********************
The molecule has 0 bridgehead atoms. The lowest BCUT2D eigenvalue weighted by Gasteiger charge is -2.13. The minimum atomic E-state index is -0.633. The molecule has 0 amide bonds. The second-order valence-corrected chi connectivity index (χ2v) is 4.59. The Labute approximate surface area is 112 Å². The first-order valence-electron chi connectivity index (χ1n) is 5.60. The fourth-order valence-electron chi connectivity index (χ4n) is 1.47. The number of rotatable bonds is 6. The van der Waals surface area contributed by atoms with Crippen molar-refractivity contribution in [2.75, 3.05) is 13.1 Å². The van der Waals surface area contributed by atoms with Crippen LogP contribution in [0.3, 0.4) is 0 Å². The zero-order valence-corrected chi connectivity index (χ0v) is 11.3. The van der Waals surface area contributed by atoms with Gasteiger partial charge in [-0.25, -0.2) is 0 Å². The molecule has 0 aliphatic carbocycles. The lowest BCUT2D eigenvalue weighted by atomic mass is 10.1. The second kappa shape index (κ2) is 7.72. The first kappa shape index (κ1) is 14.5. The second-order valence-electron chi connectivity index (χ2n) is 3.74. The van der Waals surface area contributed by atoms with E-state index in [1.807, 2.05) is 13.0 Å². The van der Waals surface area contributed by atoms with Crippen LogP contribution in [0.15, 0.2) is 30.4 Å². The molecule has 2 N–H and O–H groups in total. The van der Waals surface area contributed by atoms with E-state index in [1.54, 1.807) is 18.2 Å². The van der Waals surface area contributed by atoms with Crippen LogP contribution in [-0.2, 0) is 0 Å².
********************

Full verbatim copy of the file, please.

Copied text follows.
The molecule has 0 bridgehead atoms. The lowest BCUT2D eigenvalue weighted by Gasteiger charge is -2.13. The minimum atomic E-state index is -0.633. The molecule has 0 amide bonds. The second-order valence-corrected chi connectivity index (χ2v) is 4.59. The Labute approximate surface area is 112 Å². The first-order valence-electron chi connectivity index (χ1n) is 5.60. The fourth-order valence-electron chi connectivity index (χ4n) is 1.47. The number of rotatable bonds is 6. The van der Waals surface area contributed by atoms with Crippen molar-refractivity contribution in [2.75, 3.05) is 13.1 Å². The van der Waals surface area contributed by atoms with Crippen LogP contribution in [0.3, 0.4) is 0 Å². The zero-order valence-corrected chi connectivity index (χ0v) is 11.3. The van der Waals surface area contributed by atoms with Gasteiger partial charge in [-0.25, -0.2) is 0 Å². The molecule has 0 aliphatic carbocycles. The lowest BCUT2D eigenvalue weighted by atomic mass is 10.1. The second kappa shape index (κ2) is 7.72. The first kappa shape index (κ1) is 14.5. The second-order valence-electron chi connectivity index (χ2n) is 3.74. The van der Waals surface area contributed by atoms with E-state index in [1.807, 2.05) is 13.0 Å². The van der Waals surface area contributed by atoms with Crippen LogP contribution in [0.15, 0.2) is 30.4 Å². The molecule has 2 N–H and O–H groups in total. The van der Waals surface area contributed by atoms with E-state index in [1.54, 1.807) is 18.2 Å². The van der Waals surface area contributed by atoms with Crippen LogP contribution in [-0.2, 0) is 0 Å².